A gesture to help a hog farmer friend has ended up in a whole new business for a Waconia couple.
Operation Bacon Pork Products was launched this spring by Brett and Katie Van Vooren at the beginning of the COVID-19 pandemic. At the time, many pork processing operations were infected with the virus and many farmers were left wondering what do with their hogs.
Long-time friends Steve and Jen VanKeulen, hog farmers near Ghent, Minn., were among them. Theirs is one of 3,000 hog farms in Minnesota. Like many others, they were faced with difficult choices and challenges when a nearby international-based processing plant in Sioux Falls, S.D. closed due to a coronavirus outbreak.
The shuttering of processing facilities created a desperate situation for hog farmers, the welfare of their animals, the pork production system, as well as effects for consumers. It posed a financial crisis for farmers because there were too many hogs with nowhere to go and their values dropped. It also caused an overcrowding challenge on farms and concerns about animals not having access to enough water and feed.
It reached a point where farmers were forced into a tragic decision to euthanize the animals or let them starve, an outcome that would also lead to tremendous food waste and a potential shortage of meat products across the country.
The future was uncertain and the Van Voorens knew they had to try to find a way to help their friends the VanKeulens.
While most small, local butcher shops and meat processors were full for months, the Van Voorens were able to find a local processing partner and set up shop as Operation Bacon.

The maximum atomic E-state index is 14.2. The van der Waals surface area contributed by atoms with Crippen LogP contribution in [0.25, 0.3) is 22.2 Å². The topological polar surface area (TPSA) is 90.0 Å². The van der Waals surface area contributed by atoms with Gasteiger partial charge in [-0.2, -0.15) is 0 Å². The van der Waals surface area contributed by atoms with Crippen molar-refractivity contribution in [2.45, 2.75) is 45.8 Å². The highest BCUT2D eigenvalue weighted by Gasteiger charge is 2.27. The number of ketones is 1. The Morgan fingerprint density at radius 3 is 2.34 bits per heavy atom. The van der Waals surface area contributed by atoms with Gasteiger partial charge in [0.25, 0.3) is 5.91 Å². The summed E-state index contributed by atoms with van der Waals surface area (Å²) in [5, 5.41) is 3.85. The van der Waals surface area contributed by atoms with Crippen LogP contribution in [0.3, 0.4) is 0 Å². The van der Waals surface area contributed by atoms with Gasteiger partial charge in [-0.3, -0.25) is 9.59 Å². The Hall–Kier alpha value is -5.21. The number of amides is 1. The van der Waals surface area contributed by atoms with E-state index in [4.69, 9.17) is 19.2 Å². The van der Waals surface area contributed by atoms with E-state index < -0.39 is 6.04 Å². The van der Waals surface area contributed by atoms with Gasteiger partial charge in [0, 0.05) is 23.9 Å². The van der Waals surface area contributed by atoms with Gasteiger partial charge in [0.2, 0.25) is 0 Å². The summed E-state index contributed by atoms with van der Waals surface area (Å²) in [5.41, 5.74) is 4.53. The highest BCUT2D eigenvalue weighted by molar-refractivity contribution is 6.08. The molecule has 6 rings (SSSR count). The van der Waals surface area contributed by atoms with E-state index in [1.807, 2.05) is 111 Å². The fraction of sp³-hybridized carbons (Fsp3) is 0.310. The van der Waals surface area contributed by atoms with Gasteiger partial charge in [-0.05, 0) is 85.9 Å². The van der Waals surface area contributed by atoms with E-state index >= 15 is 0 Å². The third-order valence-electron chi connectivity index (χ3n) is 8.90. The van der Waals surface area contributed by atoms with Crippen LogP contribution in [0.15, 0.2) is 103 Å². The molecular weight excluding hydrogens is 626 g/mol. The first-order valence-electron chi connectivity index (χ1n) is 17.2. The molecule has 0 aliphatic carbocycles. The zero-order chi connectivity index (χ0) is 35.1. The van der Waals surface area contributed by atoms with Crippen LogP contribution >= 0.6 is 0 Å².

“I went from stay at home mom to pig broker,” laughs Katie Van Vooren.
Meanwhile, her husband Brett found another way to parlay his background in equipment finance with U.S. Bank into the new business.
They established a partnership with Benny’s Meat Market, owned by Ben and Derek Schwarzrock based in Hutchinson, Minn., and procured a freezer truck to assist with deliveries. They also set up a way to take and handle orders, including the website www.operationbacon.us.
Customers could and still can order whole or half-hog packages which come from the VanKeulens and other Minnesota hog farmers.
Initial success enabled Derek Schwarzrock to officially join the family meat business and acquire an additional facility in Hector, Minn., which provides eight times the freezer space as before. It also enables the partnership to increase pork output and fulfillment times, accommodating the VanKeulens’ hogs and other local hog farmers in need.
“Katie and I feel like we have an obligation to do all we can to try to keep them busy,” VanVoroen said. “We will continue our efforts in promoting consumer choice and giving local hog farmers a different avenue to source their product while keeping revenues in the state.”
Operation Bacon processed more than 350 orders during the peak of the coronavirus hog crisis and now is poised to fill a niche in the local farm to table market.
VanVooren admits he didn’t know much about hogs when he entered the side business. He does now.
He knows that many pork processing facilities are owned by large entities in foreign countries – China and Brazil, for example. He also knows that Minnesota hog farmers get a better price for their hogs through Operation Bacon and that customers get a fresher product by cutting out the middleman in their pork cuts.
“We have heard some great things about our product,” VanVooren said.
The VanVoorens expect the pandemic could affect the large-scale supply chain for months and they anticipate the farm-to-table approach will resonate with consumers, although they note it will require a change in buying behavior. Rather than buying a pound of bacon or a package or pork chops, customers will get roughly 165 pounds of processed pork per whole hog order. So, it might make sense for them to consider some kind of community buying position with 2-3 other families, VanVooren advises.
The meat is fresh, local, all-natural, chemical- and antibiotic-free, he notes. What’s more, it comes at an affordable price per pound you can squeal about.